We in America like to talk about the spiritual gifts God has bestowed upon us, and therefore we should use that gift for the body of Christ. But that’s not what Paul says in Romans. He says, “For I say, through the grace given to me, to everyone who is among you, not to think of himself more highly than he ought to think…”, and then he continues, “So we, being many, are one body in Christ, and individually members of one another,” and then he continues yet again, “Having then gifts differing according to the grace that is given to us, let us use them: if prophesy, let us prophesy in proportion to our faith; or ministry, let us use it in our minstering…”
I took a road trip a few months back with one of my friends. One idea he mentioned to me was how the Christians were the first Communists. We argued, and eventually came to a consensus. I don’t agree that the original Christians were really the first Communists, but perhaps they were the first communists. This is something we seem to have lost, and I’m not sure why. Perhaps it is individualism, perhaps it is freedom, I am not sure. But these few verses clearly state the idea of the body acting for the body, not the person acting for the body. As a church, we should be actively searching within our body for people with gifts, and then using them in the body, rather than expecting them to come to us with offers. It says, Let us use them, not Let me offer myself. The Christian community should be deeply understanding of the people in their body and the spiritual gifts they can offer. Something Paul makes so clear you have to be blind to miss it, is he says that everyone has spiritual gifts that are given to them by grace, not intellect, not strength, not will, but grace. That is, they are gifts from God, in exchange for what you have done for God in giving yourself into his service. Therefore, all members have the gifts, and all the gifts are different. It is the job of the church to understand how to use their body. And for the most part, it is done with a full heart of humbleness. Paul says that our wealth should be given to support the saints and should be given for hospitality. I’m guessing the saints in this case mean those who are in full-time ministry, and hospitality is taking care of people.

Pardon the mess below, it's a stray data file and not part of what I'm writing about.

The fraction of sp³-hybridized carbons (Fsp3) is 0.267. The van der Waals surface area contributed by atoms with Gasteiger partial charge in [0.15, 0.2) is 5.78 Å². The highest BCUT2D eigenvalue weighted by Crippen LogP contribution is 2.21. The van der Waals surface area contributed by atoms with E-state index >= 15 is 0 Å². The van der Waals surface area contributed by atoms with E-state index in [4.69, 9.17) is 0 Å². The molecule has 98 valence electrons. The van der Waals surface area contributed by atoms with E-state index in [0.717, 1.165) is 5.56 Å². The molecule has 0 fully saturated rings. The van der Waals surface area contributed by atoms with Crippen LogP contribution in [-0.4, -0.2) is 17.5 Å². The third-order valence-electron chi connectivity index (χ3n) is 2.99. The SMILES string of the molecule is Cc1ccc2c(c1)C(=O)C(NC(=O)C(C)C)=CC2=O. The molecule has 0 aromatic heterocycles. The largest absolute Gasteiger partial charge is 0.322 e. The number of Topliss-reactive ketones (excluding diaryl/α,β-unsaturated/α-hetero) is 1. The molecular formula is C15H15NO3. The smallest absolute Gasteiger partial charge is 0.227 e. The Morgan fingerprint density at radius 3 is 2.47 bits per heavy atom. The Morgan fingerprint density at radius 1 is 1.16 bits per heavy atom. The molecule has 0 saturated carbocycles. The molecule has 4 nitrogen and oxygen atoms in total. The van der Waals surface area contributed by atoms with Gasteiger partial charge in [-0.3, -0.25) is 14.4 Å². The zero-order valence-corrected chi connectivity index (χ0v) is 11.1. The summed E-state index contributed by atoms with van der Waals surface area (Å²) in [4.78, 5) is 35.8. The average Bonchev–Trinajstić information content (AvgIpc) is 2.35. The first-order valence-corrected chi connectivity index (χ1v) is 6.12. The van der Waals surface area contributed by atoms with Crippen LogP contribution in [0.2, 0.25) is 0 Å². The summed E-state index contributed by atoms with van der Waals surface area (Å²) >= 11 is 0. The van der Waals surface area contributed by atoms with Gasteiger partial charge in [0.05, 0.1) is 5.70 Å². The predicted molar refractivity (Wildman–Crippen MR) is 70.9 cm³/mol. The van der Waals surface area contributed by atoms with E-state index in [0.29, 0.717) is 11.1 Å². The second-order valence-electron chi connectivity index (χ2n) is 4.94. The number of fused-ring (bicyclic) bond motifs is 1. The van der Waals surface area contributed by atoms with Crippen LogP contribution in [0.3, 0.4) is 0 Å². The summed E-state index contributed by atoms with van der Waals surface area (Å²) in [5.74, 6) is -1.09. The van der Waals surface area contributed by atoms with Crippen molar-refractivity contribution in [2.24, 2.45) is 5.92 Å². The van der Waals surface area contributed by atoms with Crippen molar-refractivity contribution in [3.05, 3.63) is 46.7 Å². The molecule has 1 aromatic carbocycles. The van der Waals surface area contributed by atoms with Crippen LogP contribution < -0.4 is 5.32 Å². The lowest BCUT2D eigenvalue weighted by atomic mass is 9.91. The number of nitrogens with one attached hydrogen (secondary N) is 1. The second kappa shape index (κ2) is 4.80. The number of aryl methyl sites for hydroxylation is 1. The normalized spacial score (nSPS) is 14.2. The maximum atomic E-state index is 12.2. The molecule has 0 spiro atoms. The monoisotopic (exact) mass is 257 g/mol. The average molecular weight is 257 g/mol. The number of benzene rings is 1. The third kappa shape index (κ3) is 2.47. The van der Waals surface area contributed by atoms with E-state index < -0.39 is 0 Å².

There is so much in this little chapter. Paul immediately separates the Christian community (and I say that as a nomer, not because they called themselves Christians but because it is easiest to write) from others, when he tells them to “not set your mind on high things, but associate with the humble,” “bless those who persecute you,” “let love be without hypocrisy,” “repay no one evil for evil,” “do not avenge yourself, but rather give place to wrath; ‘Vengence is mine, I will repay, says the Lord’.” He also says, “If your enemy hungers, feed him; if he thirsts, give him a drink; for in doing so, you heap coals of fire on his head,” and he ends with “do not be overcome by evil, but overcome evil with good.”
This is antithetical to nearly everything we are taught to be, and I would almost say, even in the church today. For example, if we disagree with the theology of a pastor, we leave the church. If we don’t like the music we leave the church. We church hop, searching for the best fit for ourselves. We misallocate funds, using it to pay for extraneaous things. Our focus is off, claiming that ministry in the church must be combined with business, so that both may complement each other. Our sermons have been stripped of scripture to the point where sermons are leadership and self-help talks based on a verse in the word. We have directed our churches towards short-term “mission trips” because of the profitability in the short-term, rather than the profitability of longer career missions. We send the body out on adventure cruises, adventure trips, and hold our services in convention-hall sized churches, where we can forget who we are during the rest of the week, and come together for a spiritual trance, singing vineyard style songs in a place designed for relaxation, “spiritual connection,” and “peace,” but when we return home, there remains the home, chaotic as ever, as we as the body are not involved in that, which we should be.